The British historian Dr. Susan Barton has recently published a comprehensive history of Switzerland’s role as a host to injured soldiers made prisoners of war in the first world war.
Switzerland agreed to host soldiers from Belgium, France, the United Kingdom and Germany. Officers and soldiers were interned in villages and towns throughout the country, including Gstaad, Rougemont, Château-d’Oex and Rossinière. GstaadLife spoke with Susan Barton to find out more about this period of Swiss history.
What nationalities were the prisoners of war who were interned in Switzerland?
Altogether nearly 68,000 wounded or sick officers and men were interned in Switzerland, 37,515 French, 4,326 Belgians, 21,000 Germans and 4,081 British. There were never more than around 30,000 interned at once, residing in hotels devoid of guests due to the war. Germans were based in the German speaking areas of Eastern Switzerland, particularly around Davos. French and Belgians were scattered mainly throughout the French speaking areas of the western regions.
When the British soldiers arrived, they were concentrated in areas popular with English speaking visitors before the war, the main centres being Château-d’Oex and Mürren but with smaller groups in other villages and towns according to employment, education and medical needs. The only place where both sides of the war came in close contact was around Lucerne, where there was specialist hospital treatment. The national groupings included many troops from the colonies of the belligerents, so included Canadians, Australians, Africans, Indians and Arabs. Host communities were selected because of their pre-war economic dependence on tourism, thanks to lobbying by the hotel industry.
I understand that prisoners of war were also stationed in Gstaad. Can you expand on this regarding numbers and nationality?
Despite Gstaad being a predominantly Swiss-German community, 83 French soldiers and 21 civilians added to the wartime population. At nearby Saanen there were 42 soldiers and 49 civilians, while at Rougemont there were 98 British soldiers of all ranks. The civilian numbers were probably the families of internees who were allowed to stay with them or visit for a holiday. Many of the French and Belgians were women and children refugees from the occupied areas.
Gstaad was also popular for winter sporting activities and British internees, officers’ wives and visitors would go over for toboggan racing. It was also a centre for ice hockey tournaments, especially popular with Canadian internees. The British team of mainly Canadians often beat some of the best Swiss teams, including the Rosey School of Gstaad.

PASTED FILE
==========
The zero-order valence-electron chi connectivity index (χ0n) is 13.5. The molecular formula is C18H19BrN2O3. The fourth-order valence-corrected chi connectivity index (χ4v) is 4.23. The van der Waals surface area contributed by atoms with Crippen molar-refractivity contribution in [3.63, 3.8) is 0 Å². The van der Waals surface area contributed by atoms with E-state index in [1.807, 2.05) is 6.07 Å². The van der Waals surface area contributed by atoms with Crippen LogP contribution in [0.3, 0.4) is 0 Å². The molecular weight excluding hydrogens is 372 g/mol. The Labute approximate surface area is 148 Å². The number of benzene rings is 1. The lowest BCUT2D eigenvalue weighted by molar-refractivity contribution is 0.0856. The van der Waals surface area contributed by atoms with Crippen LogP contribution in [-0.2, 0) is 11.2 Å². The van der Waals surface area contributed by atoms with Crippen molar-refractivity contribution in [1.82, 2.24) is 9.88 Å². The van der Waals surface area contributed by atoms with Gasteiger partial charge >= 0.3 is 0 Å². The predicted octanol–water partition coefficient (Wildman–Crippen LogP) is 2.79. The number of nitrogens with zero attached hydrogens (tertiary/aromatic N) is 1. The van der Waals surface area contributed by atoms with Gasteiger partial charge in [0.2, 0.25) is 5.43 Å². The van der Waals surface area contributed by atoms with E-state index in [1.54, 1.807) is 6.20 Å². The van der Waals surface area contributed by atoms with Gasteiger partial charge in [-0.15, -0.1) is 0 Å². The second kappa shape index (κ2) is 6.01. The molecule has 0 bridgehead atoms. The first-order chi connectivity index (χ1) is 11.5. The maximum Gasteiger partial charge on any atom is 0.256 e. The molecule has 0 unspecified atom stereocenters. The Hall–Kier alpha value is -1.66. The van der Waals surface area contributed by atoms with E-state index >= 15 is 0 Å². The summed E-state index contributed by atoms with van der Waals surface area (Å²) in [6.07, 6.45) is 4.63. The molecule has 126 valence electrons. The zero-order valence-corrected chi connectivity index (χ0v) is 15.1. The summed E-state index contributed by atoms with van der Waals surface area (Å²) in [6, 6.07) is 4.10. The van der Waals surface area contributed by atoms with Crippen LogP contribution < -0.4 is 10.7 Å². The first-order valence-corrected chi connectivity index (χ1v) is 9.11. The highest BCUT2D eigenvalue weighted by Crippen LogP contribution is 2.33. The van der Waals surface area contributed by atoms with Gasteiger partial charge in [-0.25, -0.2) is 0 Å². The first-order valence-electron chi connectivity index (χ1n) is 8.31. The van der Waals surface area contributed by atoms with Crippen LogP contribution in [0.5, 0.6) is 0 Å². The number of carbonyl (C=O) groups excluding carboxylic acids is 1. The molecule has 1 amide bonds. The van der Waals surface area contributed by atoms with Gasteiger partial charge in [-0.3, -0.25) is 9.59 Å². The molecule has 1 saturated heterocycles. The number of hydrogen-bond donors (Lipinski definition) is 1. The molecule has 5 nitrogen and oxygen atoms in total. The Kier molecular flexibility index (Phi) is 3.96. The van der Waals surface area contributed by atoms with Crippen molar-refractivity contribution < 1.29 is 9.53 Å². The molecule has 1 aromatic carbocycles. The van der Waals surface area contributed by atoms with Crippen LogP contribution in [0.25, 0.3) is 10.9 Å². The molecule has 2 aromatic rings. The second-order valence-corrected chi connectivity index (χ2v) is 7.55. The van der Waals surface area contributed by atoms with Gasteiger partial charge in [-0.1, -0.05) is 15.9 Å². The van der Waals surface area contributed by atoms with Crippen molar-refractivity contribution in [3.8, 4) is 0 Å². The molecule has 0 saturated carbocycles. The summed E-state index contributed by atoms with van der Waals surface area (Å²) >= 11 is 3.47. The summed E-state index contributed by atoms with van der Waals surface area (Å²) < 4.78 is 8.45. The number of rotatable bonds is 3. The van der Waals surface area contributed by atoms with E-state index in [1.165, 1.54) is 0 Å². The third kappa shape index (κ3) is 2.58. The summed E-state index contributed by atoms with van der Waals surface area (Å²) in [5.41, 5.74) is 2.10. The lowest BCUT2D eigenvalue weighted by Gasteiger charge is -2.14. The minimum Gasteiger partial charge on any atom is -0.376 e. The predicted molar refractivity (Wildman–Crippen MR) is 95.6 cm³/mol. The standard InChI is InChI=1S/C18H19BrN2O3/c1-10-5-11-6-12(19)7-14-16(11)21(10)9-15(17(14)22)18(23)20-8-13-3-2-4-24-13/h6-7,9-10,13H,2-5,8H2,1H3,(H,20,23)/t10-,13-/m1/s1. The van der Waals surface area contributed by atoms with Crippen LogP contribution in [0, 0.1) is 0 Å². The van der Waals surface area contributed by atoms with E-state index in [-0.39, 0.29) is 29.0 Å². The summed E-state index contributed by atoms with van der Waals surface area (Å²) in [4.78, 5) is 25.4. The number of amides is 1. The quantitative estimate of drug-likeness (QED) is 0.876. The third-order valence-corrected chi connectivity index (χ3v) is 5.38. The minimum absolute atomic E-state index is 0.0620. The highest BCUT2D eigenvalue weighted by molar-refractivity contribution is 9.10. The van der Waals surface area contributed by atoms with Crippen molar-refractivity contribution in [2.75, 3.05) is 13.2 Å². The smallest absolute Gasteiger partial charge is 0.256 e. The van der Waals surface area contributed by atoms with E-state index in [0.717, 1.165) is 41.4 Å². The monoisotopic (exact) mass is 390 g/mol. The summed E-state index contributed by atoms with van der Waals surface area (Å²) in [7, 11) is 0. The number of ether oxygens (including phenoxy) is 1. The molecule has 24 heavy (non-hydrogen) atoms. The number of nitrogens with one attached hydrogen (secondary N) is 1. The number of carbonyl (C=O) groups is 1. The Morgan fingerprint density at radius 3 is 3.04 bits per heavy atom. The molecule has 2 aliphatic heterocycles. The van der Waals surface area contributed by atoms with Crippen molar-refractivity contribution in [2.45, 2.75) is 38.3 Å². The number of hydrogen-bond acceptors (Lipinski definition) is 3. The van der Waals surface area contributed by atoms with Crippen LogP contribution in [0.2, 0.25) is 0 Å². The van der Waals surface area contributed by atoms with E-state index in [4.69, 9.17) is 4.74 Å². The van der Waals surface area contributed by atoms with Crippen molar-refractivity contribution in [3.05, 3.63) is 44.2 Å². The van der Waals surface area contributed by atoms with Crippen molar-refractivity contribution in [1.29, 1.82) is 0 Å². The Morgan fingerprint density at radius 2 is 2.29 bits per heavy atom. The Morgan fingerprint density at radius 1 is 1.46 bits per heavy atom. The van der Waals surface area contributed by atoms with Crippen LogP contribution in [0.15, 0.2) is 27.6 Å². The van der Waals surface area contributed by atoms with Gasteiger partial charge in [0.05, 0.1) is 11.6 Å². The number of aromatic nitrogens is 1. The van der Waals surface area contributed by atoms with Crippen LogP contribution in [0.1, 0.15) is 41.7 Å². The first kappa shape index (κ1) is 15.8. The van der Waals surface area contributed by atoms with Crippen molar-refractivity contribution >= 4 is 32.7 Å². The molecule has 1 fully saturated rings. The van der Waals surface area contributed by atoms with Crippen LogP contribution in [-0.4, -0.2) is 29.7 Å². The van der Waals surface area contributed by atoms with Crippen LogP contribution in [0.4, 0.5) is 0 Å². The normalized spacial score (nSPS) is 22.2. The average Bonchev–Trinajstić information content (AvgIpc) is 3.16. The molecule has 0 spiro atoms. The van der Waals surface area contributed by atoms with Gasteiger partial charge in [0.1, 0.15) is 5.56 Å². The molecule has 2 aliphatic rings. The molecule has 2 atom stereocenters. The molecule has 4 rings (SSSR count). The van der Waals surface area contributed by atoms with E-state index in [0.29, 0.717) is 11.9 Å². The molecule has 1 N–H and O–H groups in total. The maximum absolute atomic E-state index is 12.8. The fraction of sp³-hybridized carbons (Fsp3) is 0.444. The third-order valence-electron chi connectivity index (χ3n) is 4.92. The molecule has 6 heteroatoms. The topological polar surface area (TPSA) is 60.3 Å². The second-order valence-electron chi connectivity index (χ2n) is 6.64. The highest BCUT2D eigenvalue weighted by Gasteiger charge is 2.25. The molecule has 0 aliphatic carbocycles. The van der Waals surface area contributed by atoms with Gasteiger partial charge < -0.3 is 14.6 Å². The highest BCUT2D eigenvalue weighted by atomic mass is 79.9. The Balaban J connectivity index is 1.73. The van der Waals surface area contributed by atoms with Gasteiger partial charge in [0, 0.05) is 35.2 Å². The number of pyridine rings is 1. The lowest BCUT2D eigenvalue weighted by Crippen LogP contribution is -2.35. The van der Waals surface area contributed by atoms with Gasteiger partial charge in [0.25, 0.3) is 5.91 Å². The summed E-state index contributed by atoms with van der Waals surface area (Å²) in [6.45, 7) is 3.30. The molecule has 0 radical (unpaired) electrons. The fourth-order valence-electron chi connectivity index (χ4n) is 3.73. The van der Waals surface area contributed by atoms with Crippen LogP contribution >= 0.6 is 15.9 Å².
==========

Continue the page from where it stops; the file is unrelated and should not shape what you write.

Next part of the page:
Can you share some of the more interesting anecdotes or narratives from this period?
As the internees arrived by train in Switzerland they were overwhelmed by the welcome and kindness of the Swiss, who turned out to greet them at railway stations and showered them with flowers and gifts of chocolate, cigarettes and also useful items.
What surprises most people is the relative freedom enjoyed by internees. Those who could afford to do so could rent a chalet or apartment privately and have their families join them. For poorer soldiers, charities or collections back home paid for mothers, wives or fiancées to visit for a holiday.
A heart warming story is that of a Northamptonshire mother, grieving the loss of her son for a year, when she received a letter from him in Switzerland. Her local community raised the funds for her to go and visit him.
Many stories of courtship, weddings and new babies appear in the internees’ magazines. Sport played an important role in internment life, as a pastime and as a means of rehabilitation of the injured. Football teams could travel to away matches, against other internees or Swiss teams such as Young Boys and Servette. With downhill ski pioneer Arnold Lunn as an instructor, British internees in Mürren were the first to be taught and assessed using the new ski tests of the Ski Club of Great Britain.
The book is entitled Internment in Switzerland during the First World War. Dr Barton will be talking about her book at St. Peter’s Church, Château-d’Oex on Tuesday, 10 September at 6pm.
Contact of the author: firstname.lastname@example.org
Further information about British soldiers interned in Château-d’Oex: https://interned-in-switzerland-1916.ch